Plans To Create World's Largest Aerospace And Defense Company Fail As EADS And BAE Shelve Merger PlansSubmitted by Tyler Durden on 10/10/2012 08:09 -0400
In the beginning there was much hope, especially among M&A ibanker advisors, that the creation of the world's largest aerospace and defense company would be not only a fee bonanza but a statement that even in Europe's ongoing economic depression one can cobble together megadeals. Then things got sour as little by little the realization that the deal may fall through started creeping in. Moments ago, all hope was lost as both parties pulled out of further merger talks. From Reuters: "- EADS and BAE Systems will not ask for an extension to their merger talks on Wednesday, sources close to the negotiations said, calling an end - for now - to a plan to create the world's largest defence and aerospace company. "We will not be filing for an extension. It's over," one of the sources said. The two companies had until 1600 GMT to ask for an extension to the talks, which have come up against fierce governmental opposition as France and Germany sought to maintain control while Britain wanted less state ownership."
And so another urban legend falls, this time of the retail "doorbuster" ploy known as "Black Friday", whose only goal is to get as many gullible US shoppers into retail stores with promises of massive discounts and unbeatable bargains. As it turns out the promises are completely hollow, in based on an analysis by the WSJ, those highly touted Black Friday deals aren't deals at all, and in fact the bulk of the "discounts" are smaller compared to comparable price cuts throughout the year. In fact, the only thing that is true about the day that launches Holiday shopping, is that it is a great demonstration of the herd effect in play, where people line up in droves just because other people line up in droves. In the meantime, everyone else has already managed to snag that much desired purchase long ago and at a lower price. Of course, if this key day that anchors the start of the profitable retail shopping season is relegated to the dustbin of urban legendry, then retailers' already negligible margins will be cut even further, leading to severe adverse economic consequences for a country whose economy is 70% based on consumption, and which is already on the edge as said consumer is largely tapped out and whose credit cards have been maxed out long ago.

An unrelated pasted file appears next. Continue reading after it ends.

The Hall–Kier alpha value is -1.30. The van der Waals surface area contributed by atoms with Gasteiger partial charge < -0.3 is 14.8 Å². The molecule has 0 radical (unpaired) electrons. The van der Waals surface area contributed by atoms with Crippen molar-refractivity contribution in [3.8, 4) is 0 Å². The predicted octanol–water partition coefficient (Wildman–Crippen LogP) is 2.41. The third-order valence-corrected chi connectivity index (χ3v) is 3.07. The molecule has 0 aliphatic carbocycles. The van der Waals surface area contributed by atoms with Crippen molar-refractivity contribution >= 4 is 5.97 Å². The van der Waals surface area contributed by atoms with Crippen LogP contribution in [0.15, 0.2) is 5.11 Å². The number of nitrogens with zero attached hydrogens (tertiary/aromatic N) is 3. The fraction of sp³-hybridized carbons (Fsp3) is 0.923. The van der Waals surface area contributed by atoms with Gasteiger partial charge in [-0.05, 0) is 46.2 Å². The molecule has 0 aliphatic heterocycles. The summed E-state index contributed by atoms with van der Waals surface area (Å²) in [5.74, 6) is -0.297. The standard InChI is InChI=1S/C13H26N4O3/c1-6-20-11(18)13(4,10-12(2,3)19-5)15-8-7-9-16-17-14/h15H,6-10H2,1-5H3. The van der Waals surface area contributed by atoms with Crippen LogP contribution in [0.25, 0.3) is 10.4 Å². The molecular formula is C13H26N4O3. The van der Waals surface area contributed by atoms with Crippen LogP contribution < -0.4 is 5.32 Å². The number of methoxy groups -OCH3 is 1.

The overnight session has been largely listless, with the market digesting a less than impressive start to earnings season by Alcoa, which reported declining cash flows, and various other negative earnings preannouncements out of major industrial companies. The IMF has not helped the somber mood with its analysis that by the end of 2013 European banks will need to dispose of up to $4.5 trillion in assets. Asian weakness (even the SHCOMP couldn't rally much on further easing rumors for the simple reason that the PBOC will simply not ease with QEternity out there and a food price hike over the horizon) has dominated the trading session so far. What little goods news there was came out ironically out of Italy and France, both of which reported better than expected August Industrial Production data. Italy IP rose 1.7% on expectations of a -0.5% drop, and up from -0.2% last, while the French Industrial Production posted a surprising surge, following weeks of poor data out of the country, with IP up 1.5% on expectations of a -0.3% print, and up from last month's 0.6%. However, even France warned not to read too much into a number driven by, well, cars and drinks.
- U.S. Military Is Sent to Jordan to Help With Crisis in Syria (NYT)
- IMF Weighing New Loans for Europe (WSJ)
- Romney Targets Obama Voters (WSJ)
- China’s Central Banker Won’t Attend IMF Meeting Amid Island Spat (Bloomberg)
- Japan Calls China PBOC Chief Skipping IMF Meeting ‘Regrettable’ (Bloomberg)
- German media bristles at hostile Greek reception for Merkel (Reuters)
- The End Might Be Near for Opel (Spiegel)
- IMF sounds alarm on Japanese banks (FT)
- Cash Tap Stays Dry for EU Banks (WSJ)
- Goldman in Push On Volcker Limits (WSJ)
- IMF Vinals: Further Policy Efforts Needed to Gain Lasting Stability (WSJ)
- King signals inflation not primary focus (FT)